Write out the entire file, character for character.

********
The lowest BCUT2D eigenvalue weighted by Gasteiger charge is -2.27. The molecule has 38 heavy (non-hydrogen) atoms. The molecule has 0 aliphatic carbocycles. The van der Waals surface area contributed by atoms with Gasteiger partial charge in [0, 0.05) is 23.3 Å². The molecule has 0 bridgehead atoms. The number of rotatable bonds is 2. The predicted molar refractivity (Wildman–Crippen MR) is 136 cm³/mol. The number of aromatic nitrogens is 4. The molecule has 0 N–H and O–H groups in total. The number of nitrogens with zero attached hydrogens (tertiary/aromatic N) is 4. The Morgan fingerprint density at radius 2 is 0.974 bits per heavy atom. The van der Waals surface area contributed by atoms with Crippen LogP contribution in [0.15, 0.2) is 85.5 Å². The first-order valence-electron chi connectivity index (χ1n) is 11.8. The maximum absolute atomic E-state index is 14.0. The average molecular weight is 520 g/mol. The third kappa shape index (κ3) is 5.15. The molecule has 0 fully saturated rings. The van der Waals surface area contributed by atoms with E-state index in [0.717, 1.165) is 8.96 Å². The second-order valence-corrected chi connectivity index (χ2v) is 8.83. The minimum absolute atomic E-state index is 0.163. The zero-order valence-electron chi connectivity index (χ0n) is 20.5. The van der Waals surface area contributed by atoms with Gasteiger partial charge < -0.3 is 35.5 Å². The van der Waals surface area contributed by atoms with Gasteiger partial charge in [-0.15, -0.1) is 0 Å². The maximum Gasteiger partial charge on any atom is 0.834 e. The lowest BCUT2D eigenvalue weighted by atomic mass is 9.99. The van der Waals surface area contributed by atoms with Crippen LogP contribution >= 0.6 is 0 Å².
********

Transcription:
The lowest BCUT2D eigenvalue weighted by Gasteiger charge is -2.27. The molecule has 38 heavy (non-hydrogen) atoms. The molecule has 0 aliphatic carbocycles. The van der Waals surface area contributed by atoms with Gasteiger partial charge in [0, 0.05) is 23.3 Å². The molecule has 0 bridgehead atoms. The number of rotatable bonds is 2. The predicted molar refractivity (Wildman–Crippen MR) is 136 cm³/mol. The number of aromatic nitrogens is 4. The molecule has 0 N–H and O–H groups in total. The number of nitrogens with zero attached hydrogens (tertiary/aromatic N) is 4. The Morgan fingerprint density at radius 2 is 0.974 bits per heavy atom. The van der Waals surface area contributed by atoms with Crippen LogP contribution in [0.15, 0.2) is 85.5 Å². The first-order valence-electron chi connectivity index (χ1n) is 11.8. The maximum absolute atomic E-state index is 14.0. The average molecular weight is 520 g/mol. The third kappa shape index (κ3) is 5.15. The molecule has 0 fully saturated rings. The van der Waals surface area contributed by atoms with E-state index in [0.717, 1.165) is 8.96 Å². The second-order valence-corrected chi connectivity index (χ2v) is 8.83. The minimum absolute atomic E-state index is 0.163. The zero-order valence-electron chi connectivity index (χ0n) is 20.5. The van der Waals surface area contributed by atoms with Gasteiger partial charge < -0.3 is 35.5 Å². The van der Waals surface area contributed by atoms with Gasteiger partial charge in [-0.15, -0.1) is 0 Å². The maximum Gasteiger partial charge on any atom is 0.834 e. The lowest BCUT2D eigenvalue weighted by atomic mass is 9.99. The van der Waals surface area contributed by atoms with Crippen LogP contribution >= 0.6 is 0 Å².